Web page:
“Now as they were eating, Jesus took bread, and when he had said the blessing he broke it and gave it to the disciples. ‘Take it and eat,’ he said, ‘this is my body.’ Then he took a cup, and when he had given thanks he handed it to them saying, ‘Drink from this, all of you, for this is my blood, the blood of the covenant, poured out for many for the forgiveness of sins.
From now on, I tell you, I shall never again drink wine until the day I drink the new wine with you in the kingdom of my Father.'(Matt. 26 26-29)
Holy Communion or Eucharist. Eucharist comes from the Greek word, “eucharistia” which means “thanksgiving.” The Eucharist is “The Great Thanksgiving” in which we meet God in the ordinary substances of bread and wine.
First Holy Communion
First Communion is considered one of the holiest and most important occasions in a Catholic Christians life. It means that person has received the Sacrament of the Eucharist, the body and blood of Jesus Christ for the first time.
“Jesus replied to them: In all truth I tell you, if you do not eat the flesh of the Son of man and drink his blood, you have no life in you. Anyone who does eat my flesh and drink my blood has eternal life, and I shall raise that person up on the last day. For my flesh is real food and my blood is real drink. Whoever eats my flesh and drinks my blood lives in me and I live in that person.” (John 6: 53-56)
What are the effects of Holy Communion?
Since the earliest times, the benefits of receiving the Body and Blood of Christ were spelled out to encourage frequent, even daily reception of Holy Communion.
The church officially teaches that “Every effect which bodily food and bodily drink produce in our corporeal life (physical life), by preserving this life, increasing this life, healing this life, and satisfying this life – is also produced by this Sacrament in the spiritual life” (Council of Florence, November 22, 1439).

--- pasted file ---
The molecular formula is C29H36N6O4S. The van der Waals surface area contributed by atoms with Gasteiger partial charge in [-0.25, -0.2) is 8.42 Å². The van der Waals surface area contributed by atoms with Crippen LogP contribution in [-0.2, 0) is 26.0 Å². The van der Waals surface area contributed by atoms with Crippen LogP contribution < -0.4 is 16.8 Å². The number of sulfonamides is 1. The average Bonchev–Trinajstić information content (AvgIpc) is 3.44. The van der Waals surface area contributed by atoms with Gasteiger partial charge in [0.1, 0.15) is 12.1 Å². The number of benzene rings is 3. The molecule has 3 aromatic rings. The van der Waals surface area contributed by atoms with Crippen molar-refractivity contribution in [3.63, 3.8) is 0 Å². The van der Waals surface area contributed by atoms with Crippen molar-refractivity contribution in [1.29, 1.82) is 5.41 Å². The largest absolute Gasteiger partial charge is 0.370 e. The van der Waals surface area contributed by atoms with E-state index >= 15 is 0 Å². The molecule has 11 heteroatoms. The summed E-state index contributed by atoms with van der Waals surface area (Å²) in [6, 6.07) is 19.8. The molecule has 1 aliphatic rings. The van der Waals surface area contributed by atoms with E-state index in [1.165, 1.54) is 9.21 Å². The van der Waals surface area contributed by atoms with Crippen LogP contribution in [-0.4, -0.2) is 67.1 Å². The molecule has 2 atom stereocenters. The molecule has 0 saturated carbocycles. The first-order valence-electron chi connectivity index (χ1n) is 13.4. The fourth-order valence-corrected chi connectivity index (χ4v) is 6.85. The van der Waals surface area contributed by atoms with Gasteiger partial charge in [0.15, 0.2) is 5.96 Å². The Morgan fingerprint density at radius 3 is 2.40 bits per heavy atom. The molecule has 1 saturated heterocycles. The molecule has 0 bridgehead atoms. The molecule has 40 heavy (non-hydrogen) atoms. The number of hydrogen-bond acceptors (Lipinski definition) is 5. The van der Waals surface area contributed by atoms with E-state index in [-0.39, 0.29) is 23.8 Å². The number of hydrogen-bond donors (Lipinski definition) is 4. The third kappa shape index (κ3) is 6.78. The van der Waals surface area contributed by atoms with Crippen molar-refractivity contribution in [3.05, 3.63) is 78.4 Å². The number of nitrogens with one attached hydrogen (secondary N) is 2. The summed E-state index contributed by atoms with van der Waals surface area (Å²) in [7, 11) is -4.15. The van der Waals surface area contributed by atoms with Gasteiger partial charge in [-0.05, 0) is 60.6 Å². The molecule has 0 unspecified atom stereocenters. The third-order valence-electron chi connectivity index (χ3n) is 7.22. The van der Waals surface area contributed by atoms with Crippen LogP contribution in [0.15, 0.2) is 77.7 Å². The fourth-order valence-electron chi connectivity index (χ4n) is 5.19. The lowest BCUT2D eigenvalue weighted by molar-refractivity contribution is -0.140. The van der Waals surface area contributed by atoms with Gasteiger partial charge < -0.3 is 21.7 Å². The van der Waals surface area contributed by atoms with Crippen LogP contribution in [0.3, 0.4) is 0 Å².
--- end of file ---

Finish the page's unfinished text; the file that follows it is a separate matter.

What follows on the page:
- Holy Communion preserves the supernatural life of the soul by giving the person supernatural strength to resist temptation, and by weakening the power of concupiscence. It reinforces the ability of our free will to withstand the assaults of the devil. In a formal definition, the Church calls Holy Communion “an antidote by which we are preserved from grievous sins” (Council of Trent, October 11, 1551).
- Holy Communion increases the life of grace already present by vitalizing our supernatural life and strengthening the virtues and gifts of the Holy Spirit we possess. To be emphasized, however, is that the main effect of Communion is not to remit sin. In fact, a person in conscious mortal sin commits a sacrilege by going to Communion.
- Holy Communion cures the spiritual diseases of the soul by cleansing it of venial sins and thetemporal punishment due to sin. No less than serving as an antidote to protect the soul from mortal sins, Communion is “an antidote by which we are freed from our daily venial sins” (Council of Trent, October 11, 1551). The remission of venial sins and of the temporal sufferings due to sin takes place immediately by reason of the acts of perfect love of God, which are awakened by the reception of the Eucharist. The extent of this remission depends on the intensity of our charity when receiving Communion.